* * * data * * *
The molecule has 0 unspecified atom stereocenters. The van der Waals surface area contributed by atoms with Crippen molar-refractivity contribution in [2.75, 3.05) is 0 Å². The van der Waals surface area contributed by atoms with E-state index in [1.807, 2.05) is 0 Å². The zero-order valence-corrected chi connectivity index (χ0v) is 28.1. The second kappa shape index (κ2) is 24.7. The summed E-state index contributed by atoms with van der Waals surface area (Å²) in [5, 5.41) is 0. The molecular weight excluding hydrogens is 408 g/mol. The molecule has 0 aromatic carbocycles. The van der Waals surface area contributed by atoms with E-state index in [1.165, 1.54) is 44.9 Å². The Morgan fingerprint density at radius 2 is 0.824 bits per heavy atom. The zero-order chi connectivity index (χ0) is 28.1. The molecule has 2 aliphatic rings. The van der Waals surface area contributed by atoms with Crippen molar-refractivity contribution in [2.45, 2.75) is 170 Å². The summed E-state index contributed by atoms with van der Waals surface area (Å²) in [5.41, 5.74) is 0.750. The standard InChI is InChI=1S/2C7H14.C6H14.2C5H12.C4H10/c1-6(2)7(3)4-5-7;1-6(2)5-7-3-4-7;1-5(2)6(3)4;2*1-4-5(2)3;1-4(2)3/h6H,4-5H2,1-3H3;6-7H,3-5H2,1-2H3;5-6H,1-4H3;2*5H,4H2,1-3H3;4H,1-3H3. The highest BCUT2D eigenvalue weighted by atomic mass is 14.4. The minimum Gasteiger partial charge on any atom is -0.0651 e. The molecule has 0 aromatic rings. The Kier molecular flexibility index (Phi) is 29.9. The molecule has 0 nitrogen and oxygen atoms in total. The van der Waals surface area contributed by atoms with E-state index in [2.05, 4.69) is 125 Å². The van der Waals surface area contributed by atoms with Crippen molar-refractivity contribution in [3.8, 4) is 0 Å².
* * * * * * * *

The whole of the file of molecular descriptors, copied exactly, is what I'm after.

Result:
The molecule has 0 unspecified atom stereocenters. The van der Waals surface area contributed by atoms with Crippen molar-refractivity contribution in [2.75, 3.05) is 0 Å². The van der Waals surface area contributed by atoms with E-state index in [1.807, 2.05) is 0 Å². The zero-order valence-corrected chi connectivity index (χ0v) is 28.1. The second kappa shape index (κ2) is 24.7. The summed E-state index contributed by atoms with van der Waals surface area (Å²) in [5, 5.41) is 0. The molecular weight excluding hydrogens is 408 g/mol. The molecule has 0 aromatic carbocycles. The van der Waals surface area contributed by atoms with E-state index in [1.165, 1.54) is 44.9 Å². The Morgan fingerprint density at radius 2 is 0.824 bits per heavy atom. The zero-order chi connectivity index (χ0) is 28.1. The molecule has 2 aliphatic rings. The van der Waals surface area contributed by atoms with Crippen molar-refractivity contribution in [2.45, 2.75) is 170 Å². The summed E-state index contributed by atoms with van der Waals surface area (Å²) in [5.41, 5.74) is 0.750. The standard InChI is InChI=1S/2C7H14.C6H14.2C5H12.C4H10/c1-6(2)7(3)4-5-7;1-6(2)5-7-3-4-7;1-5(2)6(3)4;2*1-4-5(2)3;1-4(2)3/h6H,4-5H2,1-3H3;6-7H,3-5H2,1-2H3;5-6H,1-4H3;2*5H,4H2,1-3H3;4H,1-3H3. The highest BCUT2D eigenvalue weighted by atomic mass is 14.4. The minimum Gasteiger partial charge on any atom is -0.0651 e. The molecule has 0 aromatic rings. The Kier molecular flexibility index (Phi) is 29.9. The molecule has 0 nitrogen and oxygen atoms in total. The van der Waals surface area contributed by atoms with E-state index in [2.05, 4.69) is 125 Å². The van der Waals surface area contributed by atoms with Crippen molar-refractivity contribution in [3.8, 4) is 0 Å².